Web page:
Wintery Knight

…integrating Christian faith and knowledge in the public square

Don’t like violence against women and children? Then you should promote marriage

Brad Wilcox writes about what research shows about marriage and domestic violence, in the leftist Washington Post.

Excerpt:

Married women are notably safer than their unmarried peers, and girls raised in a home with their married father are markedly less likely to be abused or assaulted than children living without their own father.

Start with the threat that girls face from men. One of the most comprehensive portraits of sexual and physical abuse of girls (and boys) comes from the Fourth National Incidence Study of Child Abuse and Neglect. As the figure above indicates, children are more likely to be abused when they do not live in a home with their married father. What’s more: girls and boys are significantly more likely to be abused when they are living in a cohabiting household with an unrelated adult—usually their mother’s boyfriend. Indeed, the report notes that “only 0.7 per 1,000 children living with two married biological parents were sexually abused, compared to 12.1 per 1,000 children living with a single parent who had an unmarried partner.” The results from this federal study are consistent with academic research (see here and here, as well) that indicates that “girls who are victimized are … more likely to have lived without their natural fathers,” and that the risk is especially high when a boyfriend or stepfather is in the picture.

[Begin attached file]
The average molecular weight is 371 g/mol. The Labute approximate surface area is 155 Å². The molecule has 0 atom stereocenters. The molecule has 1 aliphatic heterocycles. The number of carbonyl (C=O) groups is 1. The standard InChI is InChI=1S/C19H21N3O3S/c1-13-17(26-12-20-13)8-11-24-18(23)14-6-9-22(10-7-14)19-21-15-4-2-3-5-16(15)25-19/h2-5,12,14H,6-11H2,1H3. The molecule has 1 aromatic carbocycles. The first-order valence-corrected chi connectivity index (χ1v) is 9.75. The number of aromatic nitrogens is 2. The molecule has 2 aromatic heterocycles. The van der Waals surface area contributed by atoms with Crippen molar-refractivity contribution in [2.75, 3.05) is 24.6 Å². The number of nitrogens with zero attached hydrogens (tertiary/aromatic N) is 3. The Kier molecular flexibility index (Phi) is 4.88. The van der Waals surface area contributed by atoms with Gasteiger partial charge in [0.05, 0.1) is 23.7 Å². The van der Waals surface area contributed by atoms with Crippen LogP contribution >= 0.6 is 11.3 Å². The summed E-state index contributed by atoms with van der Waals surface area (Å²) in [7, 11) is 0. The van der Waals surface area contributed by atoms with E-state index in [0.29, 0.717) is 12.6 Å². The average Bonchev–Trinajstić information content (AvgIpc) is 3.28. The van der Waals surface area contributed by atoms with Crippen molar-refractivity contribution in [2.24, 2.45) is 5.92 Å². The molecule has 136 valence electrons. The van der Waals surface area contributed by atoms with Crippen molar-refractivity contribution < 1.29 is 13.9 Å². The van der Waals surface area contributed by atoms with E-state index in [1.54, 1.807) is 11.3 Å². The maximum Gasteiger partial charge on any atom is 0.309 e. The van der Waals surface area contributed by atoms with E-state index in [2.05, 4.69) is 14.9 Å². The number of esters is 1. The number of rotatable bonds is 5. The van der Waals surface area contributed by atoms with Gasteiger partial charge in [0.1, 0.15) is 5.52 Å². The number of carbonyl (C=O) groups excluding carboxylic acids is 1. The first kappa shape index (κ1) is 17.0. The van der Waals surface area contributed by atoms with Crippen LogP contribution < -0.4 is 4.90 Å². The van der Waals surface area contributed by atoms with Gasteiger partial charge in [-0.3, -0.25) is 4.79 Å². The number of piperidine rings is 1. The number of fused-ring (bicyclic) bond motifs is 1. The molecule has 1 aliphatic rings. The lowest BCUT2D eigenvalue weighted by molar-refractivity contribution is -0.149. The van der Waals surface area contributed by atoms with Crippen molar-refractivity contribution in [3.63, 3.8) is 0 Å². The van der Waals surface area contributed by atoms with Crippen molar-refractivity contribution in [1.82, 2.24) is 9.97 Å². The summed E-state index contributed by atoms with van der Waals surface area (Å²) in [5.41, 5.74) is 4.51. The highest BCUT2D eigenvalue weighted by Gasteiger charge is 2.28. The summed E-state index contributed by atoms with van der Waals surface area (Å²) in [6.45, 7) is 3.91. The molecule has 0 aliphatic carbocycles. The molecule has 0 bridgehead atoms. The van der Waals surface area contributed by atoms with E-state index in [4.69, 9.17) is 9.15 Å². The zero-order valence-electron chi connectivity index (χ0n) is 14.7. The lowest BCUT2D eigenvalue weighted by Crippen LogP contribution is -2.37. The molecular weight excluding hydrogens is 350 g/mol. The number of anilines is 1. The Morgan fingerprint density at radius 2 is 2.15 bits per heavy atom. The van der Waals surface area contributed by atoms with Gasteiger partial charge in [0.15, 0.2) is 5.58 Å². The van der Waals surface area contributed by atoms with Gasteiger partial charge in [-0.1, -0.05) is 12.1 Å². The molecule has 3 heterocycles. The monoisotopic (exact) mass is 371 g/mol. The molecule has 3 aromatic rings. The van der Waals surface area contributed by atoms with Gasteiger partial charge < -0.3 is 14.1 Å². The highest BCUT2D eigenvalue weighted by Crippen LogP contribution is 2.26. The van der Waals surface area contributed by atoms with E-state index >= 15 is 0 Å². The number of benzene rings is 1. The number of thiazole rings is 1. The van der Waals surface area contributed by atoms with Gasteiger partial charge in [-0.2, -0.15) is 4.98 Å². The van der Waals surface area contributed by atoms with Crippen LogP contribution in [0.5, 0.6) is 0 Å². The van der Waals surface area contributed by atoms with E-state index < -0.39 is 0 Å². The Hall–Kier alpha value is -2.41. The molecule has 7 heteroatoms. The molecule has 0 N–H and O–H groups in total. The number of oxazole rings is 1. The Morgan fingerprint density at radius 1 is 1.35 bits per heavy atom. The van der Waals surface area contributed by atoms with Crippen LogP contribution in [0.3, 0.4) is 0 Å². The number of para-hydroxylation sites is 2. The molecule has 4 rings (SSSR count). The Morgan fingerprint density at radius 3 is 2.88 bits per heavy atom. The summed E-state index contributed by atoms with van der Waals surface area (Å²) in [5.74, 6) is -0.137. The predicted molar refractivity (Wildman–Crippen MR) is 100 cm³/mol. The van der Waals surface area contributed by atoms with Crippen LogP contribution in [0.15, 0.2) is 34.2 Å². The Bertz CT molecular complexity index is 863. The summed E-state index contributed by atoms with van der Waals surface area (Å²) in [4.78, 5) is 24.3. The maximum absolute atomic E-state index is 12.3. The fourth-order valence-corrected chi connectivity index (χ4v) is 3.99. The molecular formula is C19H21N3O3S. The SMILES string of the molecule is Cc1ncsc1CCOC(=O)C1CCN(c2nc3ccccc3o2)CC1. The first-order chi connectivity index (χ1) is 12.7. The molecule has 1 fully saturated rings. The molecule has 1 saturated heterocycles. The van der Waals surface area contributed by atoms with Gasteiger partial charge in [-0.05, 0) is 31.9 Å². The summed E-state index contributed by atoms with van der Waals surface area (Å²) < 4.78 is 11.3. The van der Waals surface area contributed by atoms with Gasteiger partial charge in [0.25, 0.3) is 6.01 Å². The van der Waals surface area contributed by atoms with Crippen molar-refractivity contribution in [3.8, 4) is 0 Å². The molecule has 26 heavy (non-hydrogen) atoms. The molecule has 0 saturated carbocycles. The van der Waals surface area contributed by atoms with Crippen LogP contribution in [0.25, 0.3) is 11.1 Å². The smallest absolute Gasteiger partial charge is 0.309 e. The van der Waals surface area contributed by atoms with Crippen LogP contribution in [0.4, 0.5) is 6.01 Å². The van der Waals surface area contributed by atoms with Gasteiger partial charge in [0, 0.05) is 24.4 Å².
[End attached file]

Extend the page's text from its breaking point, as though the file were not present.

The risk of physical abuse also increases when a child lives without her father, once again, particularly when an unrelated boyfriend is in the home. A 2005 study published in Pediatrics found that  “[c]hildren residing in households with unrelated adults were nearly 50 times as likely to die of inflicted injuries than children residing with 2 biological parents.”